Brilliant Era Glass Cutting House Catalogs
About the 1918 Meriden Catalog
The 168 page 1918 Meriden catalog presented here is based on a relatively poor photocopy shared by LABAC member Bill Evans. Two pages seem to be missing from this set. The page numbers were probably typed onto earlier copies of the page images, as they do not appear to have been typeset.
Many of the page images bear handwritten annotations suggesting factory origins, including price changes (e.g., p. 98) and inventory counts (e.g., p. 100). Duplicated plate numbers (with and without annotations) suggest that page images probably were taken from two or more surviving copies of the catalog.
Fern dish cut in the Old Irish pattern by Meriden. The cutting design features a central rayed star and rounded rectangles of diamondpoint separated by triple vertical prisms. 9” rim diameter, 3 1/2” tall. This piece is pictured on catalog p. 45 (upper left). Also see the LABAC PBM book p. 100 or Flash Card set Five, card 61.
These photocopied pages closely resemble catalog copies made and circulated by Paul Miles during the late 1980s and early 1990s. We speculate that Paul Miles may have assembled these pages during the late 1980s from two or more Meriden catalogs, and perhaps Paul added the typewritten page numbers. We don't know where the original catalogs are, or whether they have survived.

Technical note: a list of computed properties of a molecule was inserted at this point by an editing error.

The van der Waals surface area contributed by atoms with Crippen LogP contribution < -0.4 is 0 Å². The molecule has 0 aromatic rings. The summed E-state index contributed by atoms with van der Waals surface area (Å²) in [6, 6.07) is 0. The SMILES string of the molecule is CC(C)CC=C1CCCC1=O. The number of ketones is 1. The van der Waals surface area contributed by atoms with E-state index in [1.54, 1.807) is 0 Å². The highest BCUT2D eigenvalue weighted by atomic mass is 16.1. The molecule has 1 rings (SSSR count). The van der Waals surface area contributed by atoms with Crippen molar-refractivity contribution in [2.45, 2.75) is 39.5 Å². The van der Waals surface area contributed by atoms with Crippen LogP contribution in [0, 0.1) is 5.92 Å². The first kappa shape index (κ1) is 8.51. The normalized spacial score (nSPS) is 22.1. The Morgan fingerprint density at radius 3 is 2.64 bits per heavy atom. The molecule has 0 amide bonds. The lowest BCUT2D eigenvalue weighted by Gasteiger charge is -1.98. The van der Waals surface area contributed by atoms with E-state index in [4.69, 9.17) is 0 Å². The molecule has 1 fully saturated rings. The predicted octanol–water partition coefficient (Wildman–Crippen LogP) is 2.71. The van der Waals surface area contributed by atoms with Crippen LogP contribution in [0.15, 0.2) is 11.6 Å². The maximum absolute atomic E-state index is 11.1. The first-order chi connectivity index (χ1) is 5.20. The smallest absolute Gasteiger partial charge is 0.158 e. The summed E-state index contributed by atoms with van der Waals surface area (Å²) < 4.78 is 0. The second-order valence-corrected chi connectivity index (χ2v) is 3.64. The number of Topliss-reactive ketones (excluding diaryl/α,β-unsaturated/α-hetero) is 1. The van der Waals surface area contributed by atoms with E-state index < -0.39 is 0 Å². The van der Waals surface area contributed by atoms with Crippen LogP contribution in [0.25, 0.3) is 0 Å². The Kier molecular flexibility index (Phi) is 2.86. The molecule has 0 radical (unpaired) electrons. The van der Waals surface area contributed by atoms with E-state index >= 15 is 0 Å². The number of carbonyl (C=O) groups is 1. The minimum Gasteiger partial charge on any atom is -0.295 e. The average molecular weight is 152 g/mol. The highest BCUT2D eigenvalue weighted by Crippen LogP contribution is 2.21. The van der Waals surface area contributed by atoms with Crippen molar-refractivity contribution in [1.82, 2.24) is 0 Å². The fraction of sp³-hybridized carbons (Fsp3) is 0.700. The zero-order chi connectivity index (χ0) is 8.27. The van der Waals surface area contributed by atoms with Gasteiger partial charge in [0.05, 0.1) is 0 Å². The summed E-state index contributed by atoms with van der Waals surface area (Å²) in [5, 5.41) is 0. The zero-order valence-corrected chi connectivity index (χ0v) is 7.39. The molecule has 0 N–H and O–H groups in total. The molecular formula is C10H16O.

Round saucer (also called a handleless nappy or dish) cut in pattern No. 165 by Meriden. The design is based on a simple five-way symmetric circle-of-wedges pattern. The predominance of “five” in the pattern design is evident. There are five wedges, five-pointed hobstars, five lattice cuttings, and five rim scallops.
There is a plain button hobstar beneath each rim scallop, with a crosshatched field immediately adjacent to plain button hobstars. There is a five point hobstar below the rim at each location where two adjacent scallops descend to meet. Lattice cutting is found in five triangles about the center. Each of the five rim scallops bears nine teeth. 4 15/16” in diameter and 1 ½” high.
Although this piece exhibits at least four of the design traits usually associated with William C. Anderson, there is no evidence that Anderson ever designed for or provided cut glass patterns to Meriden. Image provided by Franz Hellwig.
The present material was reprinted July 2006 in the LABAC Cycle Ten "PBM" book. The LABAC Cycle Seven "PBHS" book earlier reprinted a Meriden catalog fragment that seems to be a very incomplete page set derived from the present material. As noted in the PBHS preface, presence of the Meriden Beverly and Patrician patterns (both patented by Meriden in 1918) dates this catalog to the period after World War One, probably 1918 or at most a few years later. Given the extent of the catalog and the fact that two different copies were accessible, we might hypothesize that Meriden had resumed operations interrupted by the War, and was vigorously pursuing sales of cut glass soon after the close of the Brilliant era.
Handled flower basket cut in geometric pattern No. 136 by Meriden. The hobstars having points of crosscutting and fan accent between points are found on many of the Meriden geometric patterns. Vesicas of fine hobnail beneath handle attachments, step cut waist. See catalog p. 98, PBM p. 152 or RN3 p. 368. Image provided by Franz Hellwig.